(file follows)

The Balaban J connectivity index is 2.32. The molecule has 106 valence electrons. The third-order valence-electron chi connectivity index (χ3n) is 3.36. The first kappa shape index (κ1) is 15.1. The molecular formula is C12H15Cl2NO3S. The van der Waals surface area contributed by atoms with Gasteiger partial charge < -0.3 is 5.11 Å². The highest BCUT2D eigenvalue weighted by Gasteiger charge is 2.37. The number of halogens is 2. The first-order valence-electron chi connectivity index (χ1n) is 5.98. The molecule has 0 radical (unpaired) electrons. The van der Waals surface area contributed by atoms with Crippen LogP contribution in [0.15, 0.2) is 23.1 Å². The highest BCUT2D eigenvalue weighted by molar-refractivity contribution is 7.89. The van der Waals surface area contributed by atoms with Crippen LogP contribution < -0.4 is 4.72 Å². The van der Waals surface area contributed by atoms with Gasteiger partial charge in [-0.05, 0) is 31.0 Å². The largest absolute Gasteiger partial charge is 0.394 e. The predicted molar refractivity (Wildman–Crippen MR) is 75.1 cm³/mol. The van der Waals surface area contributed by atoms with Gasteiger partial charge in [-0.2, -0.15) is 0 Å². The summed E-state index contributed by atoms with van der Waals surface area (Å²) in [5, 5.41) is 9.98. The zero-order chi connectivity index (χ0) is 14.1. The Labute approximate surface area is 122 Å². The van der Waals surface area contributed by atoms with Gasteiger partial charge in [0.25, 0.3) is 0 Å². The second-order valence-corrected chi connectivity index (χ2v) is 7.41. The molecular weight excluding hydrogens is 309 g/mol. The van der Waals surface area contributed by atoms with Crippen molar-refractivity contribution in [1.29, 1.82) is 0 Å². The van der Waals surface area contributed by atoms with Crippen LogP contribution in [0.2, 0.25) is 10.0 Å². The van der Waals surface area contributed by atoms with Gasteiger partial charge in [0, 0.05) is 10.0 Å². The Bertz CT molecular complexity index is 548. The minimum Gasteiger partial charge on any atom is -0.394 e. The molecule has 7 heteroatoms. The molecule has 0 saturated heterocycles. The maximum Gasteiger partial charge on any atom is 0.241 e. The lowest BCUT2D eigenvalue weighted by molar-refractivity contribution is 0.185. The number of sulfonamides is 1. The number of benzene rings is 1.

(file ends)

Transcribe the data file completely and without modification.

The Balaban J connectivity index is 2.32. The molecule has 106 valence electrons. The third-order valence-electron chi connectivity index (χ3n) is 3.36. The first kappa shape index (κ1) is 15.1. The molecular formula is C12H15Cl2NO3S. The van der Waals surface area contributed by atoms with Gasteiger partial charge < -0.3 is 5.11 Å². The highest BCUT2D eigenvalue weighted by Gasteiger charge is 2.37. The number of halogens is 2. The first-order valence-electron chi connectivity index (χ1n) is 5.98. The molecule has 0 radical (unpaired) electrons. The van der Waals surface area contributed by atoms with Crippen LogP contribution in [0.15, 0.2) is 23.1 Å². The highest BCUT2D eigenvalue weighted by molar-refractivity contribution is 7.89. The van der Waals surface area contributed by atoms with Crippen LogP contribution < -0.4 is 4.72 Å². The van der Waals surface area contributed by atoms with Gasteiger partial charge in [-0.05, 0) is 31.0 Å². The largest absolute Gasteiger partial charge is 0.394 e. The predicted molar refractivity (Wildman–Crippen MR) is 75.1 cm³/mol. The van der Waals surface area contributed by atoms with Gasteiger partial charge in [-0.2, -0.15) is 0 Å². The summed E-state index contributed by atoms with van der Waals surface area (Å²) in [5, 5.41) is 9.98. The zero-order chi connectivity index (χ0) is 14.1. The Labute approximate surface area is 122 Å². The van der Waals surface area contributed by atoms with Gasteiger partial charge in [0.25, 0.3) is 0 Å². The second-order valence-corrected chi connectivity index (χ2v) is 7.41. The molecular weight excluding hydrogens is 309 g/mol. The van der Waals surface area contributed by atoms with Crippen molar-refractivity contribution in [1.29, 1.82) is 0 Å². The van der Waals surface area contributed by atoms with Crippen LogP contribution in [0.2, 0.25) is 10.0 Å². The van der Waals surface area contributed by atoms with Gasteiger partial charge in [0, 0.05) is 10.0 Å². The Bertz CT molecular complexity index is 548. The minimum Gasteiger partial charge on any atom is -0.394 e. The molecule has 7 heteroatoms. The molecule has 0 saturated heterocycles. The maximum Gasteiger partial charge on any atom is 0.241 e. The lowest BCUT2D eigenvalue weighted by molar-refractivity contribution is 0.185. The number of sulfonamides is 1. The number of benzene rings is 1.